Judgment of dissolution of marriage was entered.  It included the parties’ marital settlement agreement (MSA).

Wife filed a petition to reopen the case.  She claimed fraud and breach of the MSA.

She claimed that Husband concealed three assets worth nearly $2 million. She discovered this after the divorce took place.  She now claimed that she did not receive her fair share of the assets.

During the divorce proceedings, she had an opportunity to engage in formal discovery.  That is standard procedure. She could have investigated the asset issues.  She chose not to. Husband had told her what certain assets were worth.  She accepted a representation from him of full disclosure. She accepted his representations. She did that at her peril.

People often don’t want to go through the full-blown asset investigation process.  But, otherwise, how would the court have any idea what the assets are? Or, what they are worth? How would you know?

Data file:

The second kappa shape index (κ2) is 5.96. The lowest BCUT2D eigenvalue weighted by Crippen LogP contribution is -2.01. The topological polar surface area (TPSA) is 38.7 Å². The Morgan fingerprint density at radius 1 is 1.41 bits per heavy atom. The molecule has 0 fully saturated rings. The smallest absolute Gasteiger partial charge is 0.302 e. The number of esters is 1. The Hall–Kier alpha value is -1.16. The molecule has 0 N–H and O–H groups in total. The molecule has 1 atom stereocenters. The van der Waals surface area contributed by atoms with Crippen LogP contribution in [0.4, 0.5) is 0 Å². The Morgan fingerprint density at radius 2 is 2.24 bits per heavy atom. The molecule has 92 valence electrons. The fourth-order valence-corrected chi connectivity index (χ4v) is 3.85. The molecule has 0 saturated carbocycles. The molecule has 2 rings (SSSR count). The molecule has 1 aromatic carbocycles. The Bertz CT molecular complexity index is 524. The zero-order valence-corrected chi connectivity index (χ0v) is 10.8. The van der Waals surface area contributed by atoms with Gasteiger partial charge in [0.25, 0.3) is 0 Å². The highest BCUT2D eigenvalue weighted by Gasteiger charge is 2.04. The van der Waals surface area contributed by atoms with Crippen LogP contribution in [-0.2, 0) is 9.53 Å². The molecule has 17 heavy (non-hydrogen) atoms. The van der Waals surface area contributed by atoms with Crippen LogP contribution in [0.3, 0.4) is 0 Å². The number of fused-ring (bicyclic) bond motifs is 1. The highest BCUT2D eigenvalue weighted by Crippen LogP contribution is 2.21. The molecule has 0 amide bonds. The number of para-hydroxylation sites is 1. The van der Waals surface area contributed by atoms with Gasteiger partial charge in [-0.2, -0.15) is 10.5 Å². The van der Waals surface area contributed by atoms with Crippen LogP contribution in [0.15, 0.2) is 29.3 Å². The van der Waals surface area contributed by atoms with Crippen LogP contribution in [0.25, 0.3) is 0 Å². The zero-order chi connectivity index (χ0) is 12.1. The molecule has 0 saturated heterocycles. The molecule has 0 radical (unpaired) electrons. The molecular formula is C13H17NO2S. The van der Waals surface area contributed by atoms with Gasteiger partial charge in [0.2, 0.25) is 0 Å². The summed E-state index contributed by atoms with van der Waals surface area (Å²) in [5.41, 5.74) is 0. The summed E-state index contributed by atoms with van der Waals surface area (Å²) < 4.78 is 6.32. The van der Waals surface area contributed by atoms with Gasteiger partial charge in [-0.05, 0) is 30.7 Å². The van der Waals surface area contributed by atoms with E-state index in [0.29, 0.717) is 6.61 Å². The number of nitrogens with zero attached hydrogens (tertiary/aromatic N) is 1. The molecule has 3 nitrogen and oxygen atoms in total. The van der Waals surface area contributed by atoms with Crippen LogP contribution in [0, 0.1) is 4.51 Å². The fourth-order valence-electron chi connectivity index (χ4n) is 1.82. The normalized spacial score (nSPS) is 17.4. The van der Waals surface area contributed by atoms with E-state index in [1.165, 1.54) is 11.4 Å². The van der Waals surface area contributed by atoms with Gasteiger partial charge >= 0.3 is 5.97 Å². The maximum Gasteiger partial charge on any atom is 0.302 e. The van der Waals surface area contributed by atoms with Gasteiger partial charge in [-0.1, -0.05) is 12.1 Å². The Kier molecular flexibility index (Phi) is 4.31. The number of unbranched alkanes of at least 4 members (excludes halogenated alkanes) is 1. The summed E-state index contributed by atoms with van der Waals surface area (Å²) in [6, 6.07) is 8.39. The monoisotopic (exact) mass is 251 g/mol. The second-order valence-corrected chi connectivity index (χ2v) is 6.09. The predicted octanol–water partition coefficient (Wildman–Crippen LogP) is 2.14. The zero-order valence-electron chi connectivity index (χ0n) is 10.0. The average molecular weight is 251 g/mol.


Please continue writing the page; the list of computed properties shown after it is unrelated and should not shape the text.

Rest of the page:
The asset valuations could have been decided before the divorce took place.   Wife did not show due diligence. She did not show reasonable interest in formally making up the list of assets to be divided.   That was the time to establish a list of assets and liabilities. That was the time to evaluate the worth of the parties’ estate.  The court would have made a comprehensive decision about the assets then. Not now.

She had had the opportunity to negotiate a clause into the MSA.  It would have required Husband to disclose his interest in his businesses. She failed to do so.

In re Marriage of Lyman, 2015 IL App (1st) 132832.

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